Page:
3 minute read.
Oh No, Not You Again!
Oh dear. Yesterday’s post “Using ISO URNs” was way off the mark. I don’t know. I thought that walk after lunch had cleared my mind. But apparently not. I guess I was fixing on eyeballing the result in RDF/N3 rather than the logic to arrive at that result.
There are three namespace cases (and I was only wrong in two out of the three, I think):
I was originally going to suggest the use of “data:” for the PDF information dictionary terms here but then lunged at using an HTTP URI (the URI of the page for the PDF Reference manual on the Adobe site) for regular orthodox conformancy and good churchgoing:
@prefix pdf: <http://www.adobe.com/devnet/pdf/pdf_reference.html> .
This was wrong on two counts:
a) Afaik no such use for this URI as a namespace has ever been made by Adobe. And it is in the gift of the DNS tenant (elsewhere called “owner”) to mint URIs under that namespace and to ascribe meanings to those URIs.
b) Also the URI is not best suited to a role as namespace URI since RDF namespaces typically end in “/” or “#” to make the division between namespace and term clearer. (In XML it doesn’t make a blind bit of difference as XML namespaces are just a scoping mechanism.) So to have a property URI as
does the job but looks pretty rough and more importantly precludes (at least, complicates) the possibility of dereferencing the URI to return a page with human or machine readable semantics. Better in RDF terms is one of the following:
In the absence of any published namespace from Adobe for these terms, I think it would have been more prudent to fall back on “data:” URIs. So
@prefix pdf: <data:,> .
This is correct (afaict) and merely provides a URI representation for bare strings.
Had we wanted to relate those terms to the PDF Reference we might have tried something like:
And if we had wanted to make those truly secondary RDF resources related to a primary RDF resource for the “namespace” we could have attempted something like:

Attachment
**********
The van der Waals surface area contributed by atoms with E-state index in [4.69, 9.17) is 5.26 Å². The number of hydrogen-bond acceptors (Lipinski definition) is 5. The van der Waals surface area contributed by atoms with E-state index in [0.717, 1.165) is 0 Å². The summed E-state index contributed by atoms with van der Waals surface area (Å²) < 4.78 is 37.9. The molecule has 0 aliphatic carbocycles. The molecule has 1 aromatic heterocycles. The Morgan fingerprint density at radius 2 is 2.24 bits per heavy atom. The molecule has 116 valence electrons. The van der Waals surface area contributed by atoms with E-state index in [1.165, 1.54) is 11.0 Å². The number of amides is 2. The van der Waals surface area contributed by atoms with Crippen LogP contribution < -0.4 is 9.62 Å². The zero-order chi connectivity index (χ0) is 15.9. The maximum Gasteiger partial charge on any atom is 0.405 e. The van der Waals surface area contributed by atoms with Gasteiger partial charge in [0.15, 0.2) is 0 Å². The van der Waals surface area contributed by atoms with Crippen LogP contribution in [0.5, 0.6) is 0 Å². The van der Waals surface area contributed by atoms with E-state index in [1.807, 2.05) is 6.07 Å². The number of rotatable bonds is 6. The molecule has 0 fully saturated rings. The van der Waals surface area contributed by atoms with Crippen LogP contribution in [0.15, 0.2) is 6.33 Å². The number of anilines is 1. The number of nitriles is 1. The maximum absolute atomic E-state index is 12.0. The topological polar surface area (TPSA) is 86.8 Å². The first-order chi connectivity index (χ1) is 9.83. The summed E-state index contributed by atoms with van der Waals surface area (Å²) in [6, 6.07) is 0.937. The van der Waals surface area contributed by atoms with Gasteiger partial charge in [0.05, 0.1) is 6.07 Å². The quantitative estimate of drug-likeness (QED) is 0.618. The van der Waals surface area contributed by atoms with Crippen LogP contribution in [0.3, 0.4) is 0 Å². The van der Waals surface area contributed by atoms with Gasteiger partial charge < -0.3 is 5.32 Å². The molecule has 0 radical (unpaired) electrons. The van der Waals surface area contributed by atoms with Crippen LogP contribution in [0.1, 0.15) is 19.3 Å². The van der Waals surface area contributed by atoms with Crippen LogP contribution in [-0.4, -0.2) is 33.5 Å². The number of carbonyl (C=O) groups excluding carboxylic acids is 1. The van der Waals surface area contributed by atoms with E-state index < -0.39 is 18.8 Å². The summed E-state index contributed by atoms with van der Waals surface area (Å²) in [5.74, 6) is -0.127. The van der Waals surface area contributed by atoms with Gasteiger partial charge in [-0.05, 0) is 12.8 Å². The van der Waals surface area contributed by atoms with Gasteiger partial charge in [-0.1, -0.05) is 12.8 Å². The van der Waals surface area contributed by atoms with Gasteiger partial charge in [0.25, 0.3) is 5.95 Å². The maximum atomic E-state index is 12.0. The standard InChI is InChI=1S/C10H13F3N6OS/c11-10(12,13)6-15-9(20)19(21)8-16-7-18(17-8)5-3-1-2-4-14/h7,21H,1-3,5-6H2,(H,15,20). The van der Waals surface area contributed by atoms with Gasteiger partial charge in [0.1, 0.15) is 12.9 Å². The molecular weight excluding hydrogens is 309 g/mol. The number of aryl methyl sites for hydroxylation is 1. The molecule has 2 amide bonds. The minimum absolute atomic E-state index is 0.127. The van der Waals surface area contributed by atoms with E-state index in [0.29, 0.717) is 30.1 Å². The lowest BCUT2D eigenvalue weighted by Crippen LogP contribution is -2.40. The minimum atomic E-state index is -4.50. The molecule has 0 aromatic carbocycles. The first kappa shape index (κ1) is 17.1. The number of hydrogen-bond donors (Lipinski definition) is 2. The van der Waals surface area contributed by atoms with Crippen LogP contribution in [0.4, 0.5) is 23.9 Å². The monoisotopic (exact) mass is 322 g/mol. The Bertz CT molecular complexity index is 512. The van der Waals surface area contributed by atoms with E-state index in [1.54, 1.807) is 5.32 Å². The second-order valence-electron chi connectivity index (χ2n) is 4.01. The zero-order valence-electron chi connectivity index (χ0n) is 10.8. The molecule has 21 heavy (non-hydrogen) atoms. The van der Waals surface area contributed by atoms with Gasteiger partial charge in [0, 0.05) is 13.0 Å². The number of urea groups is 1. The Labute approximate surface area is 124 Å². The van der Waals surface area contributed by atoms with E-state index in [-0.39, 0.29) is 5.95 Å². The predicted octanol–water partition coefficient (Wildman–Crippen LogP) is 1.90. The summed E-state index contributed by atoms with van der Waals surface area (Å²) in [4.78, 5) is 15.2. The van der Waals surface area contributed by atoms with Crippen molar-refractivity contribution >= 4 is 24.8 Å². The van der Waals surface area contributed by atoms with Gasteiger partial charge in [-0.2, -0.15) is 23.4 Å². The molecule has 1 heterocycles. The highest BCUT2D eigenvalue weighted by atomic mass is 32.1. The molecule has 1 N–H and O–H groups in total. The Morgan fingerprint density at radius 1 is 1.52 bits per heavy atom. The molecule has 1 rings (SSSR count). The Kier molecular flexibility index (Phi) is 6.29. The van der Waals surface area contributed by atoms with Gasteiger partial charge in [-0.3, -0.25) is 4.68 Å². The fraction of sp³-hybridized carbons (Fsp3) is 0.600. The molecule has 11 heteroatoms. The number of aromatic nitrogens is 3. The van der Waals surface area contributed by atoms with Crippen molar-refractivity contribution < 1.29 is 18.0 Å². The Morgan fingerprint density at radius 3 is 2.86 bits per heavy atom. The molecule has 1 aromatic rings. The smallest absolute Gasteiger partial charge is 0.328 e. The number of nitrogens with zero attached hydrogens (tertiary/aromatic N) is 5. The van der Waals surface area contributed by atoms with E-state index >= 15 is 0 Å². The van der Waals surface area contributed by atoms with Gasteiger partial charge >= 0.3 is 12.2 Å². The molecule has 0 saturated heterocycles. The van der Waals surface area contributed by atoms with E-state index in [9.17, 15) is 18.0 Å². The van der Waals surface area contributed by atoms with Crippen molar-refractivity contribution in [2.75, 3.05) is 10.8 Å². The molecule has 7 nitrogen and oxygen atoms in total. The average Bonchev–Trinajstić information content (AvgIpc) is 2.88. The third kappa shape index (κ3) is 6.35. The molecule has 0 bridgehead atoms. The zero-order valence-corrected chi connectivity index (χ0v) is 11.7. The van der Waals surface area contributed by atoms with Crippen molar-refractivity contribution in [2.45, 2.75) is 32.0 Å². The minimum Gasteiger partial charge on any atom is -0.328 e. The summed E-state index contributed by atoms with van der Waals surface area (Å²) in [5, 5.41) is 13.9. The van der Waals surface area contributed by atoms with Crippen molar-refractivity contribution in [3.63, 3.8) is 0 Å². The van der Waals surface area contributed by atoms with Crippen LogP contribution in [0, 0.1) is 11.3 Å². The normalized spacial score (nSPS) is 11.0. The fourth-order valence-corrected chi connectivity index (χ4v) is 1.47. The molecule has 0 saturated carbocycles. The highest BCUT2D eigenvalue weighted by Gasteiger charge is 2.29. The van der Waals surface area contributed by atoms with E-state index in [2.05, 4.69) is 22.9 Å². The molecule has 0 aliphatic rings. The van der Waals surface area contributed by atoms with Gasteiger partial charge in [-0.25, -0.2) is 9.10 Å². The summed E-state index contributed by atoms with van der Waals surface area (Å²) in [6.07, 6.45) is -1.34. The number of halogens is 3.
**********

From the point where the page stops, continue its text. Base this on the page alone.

Note though that the “data:” specification is not clear about the implications of using “#”. (Is it allowed, or isn;t it?) We must suspect that it is not allowed, but see this mail from Chris Lilley (W3C) which is most insightful.
The example was just for demo purposes, but (as per 1a above) it is incumbent on the namespace authority (here ISO) to publish a URI for the term to be used. Anyhow, the namespace URI I cited
@prefix pdfx: <urn:iso:std:iso-iec:15930:-1:2001> .
would not have been correct and would have led to these mangled URIs:
It should have been something closer to
@prefix pdfx: <urn:iso:std:iso-iec:15930:-1:2001:> .
This was the one correct call in yesterday’s post.
@prefix _usr: <data:,> .
The only problem here would be to differentiate these terms from the terms listed in the PDF Reference manual, although the PDF information dictionary makes no such distinction itself.
To sum up, perhaps the best way of rendering the PDF information dictionary keys in RDF would be to use “data:” URIs for all (i.e. a methodology for URI-ifying strings) and to bear in mind that at some point ISO might publish URNs for the PDF/X mandated keys: ‘GTS_PDFXVersion‘ and ‘GTS_PDFXConformance‘. So,
# document infodict (object 58: 476983):
@prefix: pdfx: <data:,> .
@prefix: pdf: <data:,> .
@prefix: _usr: <data:,> .
<> _usr:Apag_PDFX_Checkup "1.3";
pdf:Author "Scott B. Tully";
pdf:Producer "Acrobat Distiller 4.05 for Macintosh";
pdf:Subject "A document from our PDF archive. ";
pdf:Title "Tully Talk November 2001";
pdf:Trapped "False" .